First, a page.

Implementing an EU-wide tax of €50 per tonne of carbon emitted for the manufacturing, energy and transport sectors will have a modest impact on the competitiveness of the Netherlands and most other EU Member States.Read more
Indebted to nature
The financial sector is exposed to risks as a result of biodiversity loss. This emerged from a joint study by De Nederlandsche Bank (DNB) and PBL Netherlands Environmental Assessment Agency. The new study builds on the report Values at risk?, published last year by DNB, in which risks of biodiversity loss were investigated in qualitative terms.
Dependence of the financial sector on biodiversity
Biodiversity is the diversity within species, between species and between ecosystems. Biodiversity loss is a source of financial risks and threatens the availability of ecosystem services, such as wood, animal pollination and soil fertility, on which economic activities depend. As a result, banks, pension funds and insurers that finance these economic activities face physical risks. Dutch financial institutions worldwide have EUR 510 billion in exposure to companies with high or very high dependency on one or more ecosystem services. This comprises 36% of the portfolio examined. One of these ecosystem services is animal pollination. At a global level, the financial sector's exposure to products that depend on pollination amounts to EUR 28 billion.
Impact of the financial sector on biodiversity
Financial institutions run reputation and transition risks when they finance companies that have a major negative impact on biodiversity. For example, Dutch financial institutions worldwide have contributed EUR 97 billion in finance to companies involved in environmental controversies. Negative impact that can be traced back to a specific company results in reputational damage for the company itself as well as for the financial institutions funding it.
Companies must adapt their operations to government policy and changing consumer preferences aimed at reducing the damage to biodiversity. The transition to less nitrogen-intensive business models can expose the EUR 81 billion in loans that the three large Dutch banks have made to Dutch sectors with nitrogen-emitting activities to transition risks.
Biodiversity risks: an important caveat
Financial institutions must ensure they identify the exposure of their portfolios to biodiversity risks in a timely manner, since in-depth understanding of these risks informs adequate risk management. The joint DNB-PBL study has identified only the lower limit of the total exposure of financial institutions to risks of biodiversity loss. Due to the limited availability of data, we were able to investigate only a limited number of biodiversity risks. Based on the results, therefore, it cannot be concluded that other risks are less relevant. It is important to further develop consistent and widely applied standards for measuring and disclosing biodiversity risks.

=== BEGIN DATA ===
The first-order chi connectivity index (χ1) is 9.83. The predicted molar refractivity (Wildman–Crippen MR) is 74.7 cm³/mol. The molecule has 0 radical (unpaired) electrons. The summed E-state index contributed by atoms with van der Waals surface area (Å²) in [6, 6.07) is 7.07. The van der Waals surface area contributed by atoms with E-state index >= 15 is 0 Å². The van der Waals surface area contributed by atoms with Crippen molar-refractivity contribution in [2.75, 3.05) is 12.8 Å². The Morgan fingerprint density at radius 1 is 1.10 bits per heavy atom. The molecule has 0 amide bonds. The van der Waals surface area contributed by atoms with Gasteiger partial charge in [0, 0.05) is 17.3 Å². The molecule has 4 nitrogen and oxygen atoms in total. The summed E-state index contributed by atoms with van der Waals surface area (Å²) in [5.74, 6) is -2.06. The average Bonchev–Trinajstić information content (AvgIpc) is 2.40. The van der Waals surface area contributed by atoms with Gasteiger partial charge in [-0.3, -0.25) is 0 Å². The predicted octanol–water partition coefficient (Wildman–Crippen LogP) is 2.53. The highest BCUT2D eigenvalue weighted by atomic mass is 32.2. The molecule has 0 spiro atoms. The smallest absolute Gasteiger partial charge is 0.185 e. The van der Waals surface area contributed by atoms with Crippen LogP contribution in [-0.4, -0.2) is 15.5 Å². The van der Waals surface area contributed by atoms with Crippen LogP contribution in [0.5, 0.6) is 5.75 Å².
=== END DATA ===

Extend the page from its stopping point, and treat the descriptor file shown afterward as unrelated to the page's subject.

Climate and biodiversity
Climate change is one of the main causes of biodiversity loss. The reverse is also true – loss of biodiversity, for example through deforestation and resulting carbon emissions, can accelerate climate change. This means proper forest management can help prevent further climate change. In addition, historical data are not representative for predicting future developments with respect to either climate change or biodiversity loss. It is therefore important that financial institutions take a coherent approach to climate-related risks and biodiversity risks in their risk management.
Coronavirus (COVID-19) and biodiversity
We acknowledge that financial institutions are facing major challenges as a result of the COVID-19 pandemic. Our immediate attention focuses on the consequences of the pandemic for financial institutions. At the same time, it remains essential to continue to focus on longer-term risks, such as biodiversity loss. The joint DNB-PBL study must be seen in that light. We did not study the relationship between the coronavirus and biodiversity owing to a lack of knowledge.